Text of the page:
Beauty, elegance and intrigue resonate as I walk throughout the rooms, courtyards and around the rock formations. The fish and I moved freely among the raindrops and found myself in a maze of ornately designed structures. As the wind increased, the scent of the gardens permeated the courtyards and when the sun diminished, the design of the interiors became more prominent.
The Yi Fang room was my place of solace from the torrential rain and most importantly, a source of inspiration. The room was designed to create the illusion of a boat floating and moving along the shore. How Appropriate! The ambient light was reflecting the warm tones of the wood and the rain created a curious backdrop to draw/paint. I focused on the rhythmic patterns, strong rectilinear lines and concave shaped clay roof tiles.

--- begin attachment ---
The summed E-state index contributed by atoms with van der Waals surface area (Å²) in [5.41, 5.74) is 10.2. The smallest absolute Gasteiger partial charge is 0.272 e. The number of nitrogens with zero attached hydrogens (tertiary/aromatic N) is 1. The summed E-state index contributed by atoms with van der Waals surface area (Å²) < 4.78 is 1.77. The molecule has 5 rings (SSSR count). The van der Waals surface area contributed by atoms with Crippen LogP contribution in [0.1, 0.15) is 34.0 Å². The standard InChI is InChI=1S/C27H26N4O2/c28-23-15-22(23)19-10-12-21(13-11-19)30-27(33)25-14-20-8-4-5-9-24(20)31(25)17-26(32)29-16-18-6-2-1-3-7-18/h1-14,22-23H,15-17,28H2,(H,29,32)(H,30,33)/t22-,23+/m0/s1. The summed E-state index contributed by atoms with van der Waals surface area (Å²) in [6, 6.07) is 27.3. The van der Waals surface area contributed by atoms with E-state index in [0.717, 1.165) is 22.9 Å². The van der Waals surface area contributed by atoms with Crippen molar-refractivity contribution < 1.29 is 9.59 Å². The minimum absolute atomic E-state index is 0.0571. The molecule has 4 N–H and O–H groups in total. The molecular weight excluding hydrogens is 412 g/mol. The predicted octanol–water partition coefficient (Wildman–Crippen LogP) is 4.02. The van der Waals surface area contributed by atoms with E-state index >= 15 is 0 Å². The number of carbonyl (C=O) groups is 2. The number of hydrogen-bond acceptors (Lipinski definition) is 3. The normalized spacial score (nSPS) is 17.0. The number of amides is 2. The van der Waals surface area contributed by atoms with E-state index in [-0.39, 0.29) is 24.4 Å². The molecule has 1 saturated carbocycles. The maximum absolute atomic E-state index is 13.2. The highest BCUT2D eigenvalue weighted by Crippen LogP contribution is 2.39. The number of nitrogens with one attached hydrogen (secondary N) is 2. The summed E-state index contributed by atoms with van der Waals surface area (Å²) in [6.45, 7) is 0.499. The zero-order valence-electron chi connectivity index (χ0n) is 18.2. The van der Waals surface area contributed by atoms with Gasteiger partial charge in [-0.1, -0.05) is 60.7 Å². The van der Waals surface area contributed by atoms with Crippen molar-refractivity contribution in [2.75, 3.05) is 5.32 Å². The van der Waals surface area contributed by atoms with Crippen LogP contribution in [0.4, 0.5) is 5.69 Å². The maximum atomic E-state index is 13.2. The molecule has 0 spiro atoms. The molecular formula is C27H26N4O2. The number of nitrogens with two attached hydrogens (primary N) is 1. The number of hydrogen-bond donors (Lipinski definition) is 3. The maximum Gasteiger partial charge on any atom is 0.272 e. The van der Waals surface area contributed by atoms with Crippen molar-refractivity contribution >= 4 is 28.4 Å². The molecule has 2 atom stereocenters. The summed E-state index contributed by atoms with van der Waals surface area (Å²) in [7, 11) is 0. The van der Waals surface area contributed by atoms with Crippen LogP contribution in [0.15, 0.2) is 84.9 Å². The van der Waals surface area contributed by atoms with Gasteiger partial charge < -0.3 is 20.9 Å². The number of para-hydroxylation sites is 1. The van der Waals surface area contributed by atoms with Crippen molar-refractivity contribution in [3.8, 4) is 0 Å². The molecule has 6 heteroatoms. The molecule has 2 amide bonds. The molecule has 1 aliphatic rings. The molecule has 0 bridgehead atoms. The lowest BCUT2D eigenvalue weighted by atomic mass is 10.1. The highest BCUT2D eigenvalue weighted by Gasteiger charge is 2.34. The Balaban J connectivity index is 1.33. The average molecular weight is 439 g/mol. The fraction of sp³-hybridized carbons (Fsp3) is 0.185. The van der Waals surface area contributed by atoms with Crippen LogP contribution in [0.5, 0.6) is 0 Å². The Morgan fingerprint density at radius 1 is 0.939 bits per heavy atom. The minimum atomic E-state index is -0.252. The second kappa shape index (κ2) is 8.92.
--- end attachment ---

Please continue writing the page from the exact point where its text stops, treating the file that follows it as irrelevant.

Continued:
My 2 hour respite provided opportunity to meet people, ages 8-80 with thought provoking conversations on neuroscience, travel and the arts. As I painted, onlookers commented in Chinese, Russian, French, German, Scandinavian and English. Even though I could not understand their comments, their body language conveyed curiosity and appreciation. FYI, I spent my downtime from teaching at SIA-Shanghai to creatively immerse myself in Chinese history and culture.
top image: Yu garden – watercolor pencils to sketch and a wet sable brush to release the pigment from the paper.
One of the highlights of the day were 2 young boys who sat by my side (literally) for approximately an hour. They seem to be more curious on how I was going to interpret the environment then joining their family meandering through Yu Garden. Our body and facial gestures were our language of choice and they spoke volumes.
As I was leaving Yu Garden a quiet moment presented itself. It was inspiring to draw on a hot, humid rainy day. Stephen Ang